I guess the bit about Buddhism that “conditioned phenomenon”. How of me is “me” and how much is based on society? Can any of my desires truly be called my own?
External forces are real but they are not omnipotent. They may act on us, and change us in ways we don’t realize, but we are not just clear vessels waiting to be filled. There is already a lot of stuff in us before those external forces get a chance to act.
I think the frontier between ourselves and outside influences is different for each person.
But aren’t we born blank slates?
No of course not.
Humans have many instincts e.g. fear of heights, a sense of “fairness” and being “wronged”, social instincts in general and we can even pin down the point in infancy when many of these instincts become fully realized.
Of course, many of these instincts can be overridden by environment, but that’s not the same as being a blank slate.
I just that I read about how the “world”we live is is constructed. That the things we take to exist like countries, cities, values, meaning, they don’t exist outside of us and that morality is mostly just serving survival and that there aren’t any objective morals to point to. That what we take to be solid rules of life are merely self imposed restrictions on us. That any amount of protracted questioning will quickly unravel everything since you ultimately have to settle for something baseless.
It just bothers me where the dreams and desires that I value so might not really come from me but from outside. I fight to stop asking questions to the point where I ask “why do I want anything”?
Don’t see any problem with this, we were born into an environment that didn’t care for feelings, or values or understanding and we’re shaping into one that does. It’s a positive thing in my view, and also means that we can expect further progress in the future.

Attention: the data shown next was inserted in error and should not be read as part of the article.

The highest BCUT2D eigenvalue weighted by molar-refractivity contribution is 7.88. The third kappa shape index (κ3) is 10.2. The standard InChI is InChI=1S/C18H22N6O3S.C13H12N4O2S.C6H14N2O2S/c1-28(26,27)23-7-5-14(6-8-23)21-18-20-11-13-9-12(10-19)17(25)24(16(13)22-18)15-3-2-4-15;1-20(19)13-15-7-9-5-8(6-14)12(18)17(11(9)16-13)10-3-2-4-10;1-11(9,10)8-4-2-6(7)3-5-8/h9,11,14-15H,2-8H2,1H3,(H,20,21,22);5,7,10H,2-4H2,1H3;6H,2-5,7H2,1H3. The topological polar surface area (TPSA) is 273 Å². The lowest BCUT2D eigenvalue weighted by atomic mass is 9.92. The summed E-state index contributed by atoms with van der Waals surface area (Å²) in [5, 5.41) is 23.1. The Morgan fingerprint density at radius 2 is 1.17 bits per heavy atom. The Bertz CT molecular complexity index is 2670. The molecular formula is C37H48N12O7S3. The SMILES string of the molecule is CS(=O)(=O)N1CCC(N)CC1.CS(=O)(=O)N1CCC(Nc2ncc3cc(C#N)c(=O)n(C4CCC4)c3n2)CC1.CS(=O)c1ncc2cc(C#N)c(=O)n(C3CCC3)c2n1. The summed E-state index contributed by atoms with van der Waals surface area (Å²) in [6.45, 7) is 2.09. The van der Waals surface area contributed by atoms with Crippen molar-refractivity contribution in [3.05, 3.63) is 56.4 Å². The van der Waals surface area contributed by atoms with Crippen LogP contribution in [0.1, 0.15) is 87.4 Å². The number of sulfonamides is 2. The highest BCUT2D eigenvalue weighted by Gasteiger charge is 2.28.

Yeah but don’t be misled by the way this kind of thing is framed. “There are no objective morals” is not the same thing as “Morals are arbitrary”.
Separate cultures often have many morals in common, and/or are evolving their morals along the same path, because ultimately what’s required for a society to function, and what causes harm are not arbitrary.
True, but I wouldn’t find it more satisfying to be born into a universe with a hard-coded set of instructions.
While these are topics worth discussing it should be pointed out that there is no basis in Buddhism, as the OP states.
This OP often refers to Buddhist words and phrases but very clearly does not understand, or have interest in understanding, the actual Buddhist concepts. He just likes to co opt the terminology, with his entirely personal interpretation.
(As a Buddhist I will always believe this is worth pointing out).
OP seems to be arguing both sides of the fence in this thread. First, we’re “blank slates.” Then there is no external order at all and it is all imposed by our brains. Which is it? Neither, of course.
I guess I can understand that. Being born into a set roll means you would have to act whether you want to or not. At least you can more or less choose here.
As for morality, that still bugs me.
I think with morality it helps to think about where it comes from.